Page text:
I don’t care if my wife goes through my pockets looking for money. I have no problem with her opening mail that is addressed to me. She can peek at my text messages all she wants. No big deal. But please, Mary Ellen, do not mess with my To Do list.
For almost 30 years I have created such a list each night, having resisted technological advances: I have successfully poo-pooed Palm Pilots, bypassed BlackBerrys and ignored iPhones. Instead, I write my daily obligations on a mini yellow legal pad, each entry carefully arranged in chronological order, taking into account the route that must be negotiated the next day and the importance of the event. I fiddle with it all evening, often reconstructing it to account for each new activity that crops up. Just adding something to the bottom of the page would be unconscionable, so it must be recast to accurately reflect the change. The next morning I am comforted by the list, knowing all the work behind its apparent simplicity. I consider it a piece of art.
I knew something was amiss last week when I left Greenwood after a meeting, drove back to Indy to replace a burned-out light bulb in our garage and clean the cat’s litter box, then raced back to Greenwood for lunch.
“Mary Ellen, have you done anything lately behind my back?”
“A bright guy like you? I’d never get away with it.”
She had a point. Nevertheless, I had just driven 60 miles to clean a litter box and change a light bulb, so I was in no position to dwell in the intellectual limelight. My wife has always had unique ways of getting me to do chores. She resists coming right out and asking. Instead, she resorts to trickery and skullduggery.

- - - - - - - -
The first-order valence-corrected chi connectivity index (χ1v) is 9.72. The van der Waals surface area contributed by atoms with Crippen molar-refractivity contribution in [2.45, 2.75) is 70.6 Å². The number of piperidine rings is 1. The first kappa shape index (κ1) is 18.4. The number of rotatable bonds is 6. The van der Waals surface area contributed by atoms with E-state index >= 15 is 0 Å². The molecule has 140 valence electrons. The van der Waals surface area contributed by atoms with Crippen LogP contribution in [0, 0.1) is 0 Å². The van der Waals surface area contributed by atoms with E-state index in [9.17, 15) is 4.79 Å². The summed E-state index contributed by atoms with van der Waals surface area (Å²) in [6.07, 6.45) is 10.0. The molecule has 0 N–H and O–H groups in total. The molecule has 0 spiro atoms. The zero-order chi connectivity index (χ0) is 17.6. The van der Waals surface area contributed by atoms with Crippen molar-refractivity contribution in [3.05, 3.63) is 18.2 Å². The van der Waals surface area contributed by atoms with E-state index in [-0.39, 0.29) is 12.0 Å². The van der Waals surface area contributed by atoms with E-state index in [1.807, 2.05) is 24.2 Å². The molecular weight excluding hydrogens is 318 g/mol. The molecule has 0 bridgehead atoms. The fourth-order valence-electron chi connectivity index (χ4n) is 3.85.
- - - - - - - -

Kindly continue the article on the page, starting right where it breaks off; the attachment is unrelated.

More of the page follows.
“Dick, you know those Pacer tickets? I think they flew up on the roof. I’m sure you’ll find them while you’re cleaning out the gutters.” I mean, how dumb do I look? It only took me three seasons to catch on to that little game.
Sometimes she leaves me notes in lipstick on the bathroom mirror. “Dick, you great big handsome guy, just look at yourself. By the way, please unclog my shower drain.” My wife seems to find me more attractive immediately after she’s washed her hair.
And then there was the time a few years back when I accidentally overheard her talking very loudly on the phone to her friend. “Pat, this will be such a great surprise for Dick’s birthday with all his friends flying in from all over the country. I just hope they don’t trip on that broken step at the front porch.”
The next day I fixed the step. Never got a party. This was a bigger surprise than I thought.
“Mary Ellen, I’m tired of all this chicanery. We are going to start a new system. If you want me to do a chore, you just come right out and ask me. Is that a deal?”
“It’s a deal. Now could you please clean up the storeroom downstairs?”
“Not this weekend. I’m watching a big golf match on TV.”
“Could you fix the latch on the screen door?”
“Sorry, I don’t have the right tools.”
“Well, could you clean the fireplace?”
“You need a professional for that.”
“Dick, this new system of yours doesn’t work.”
“Works for me.”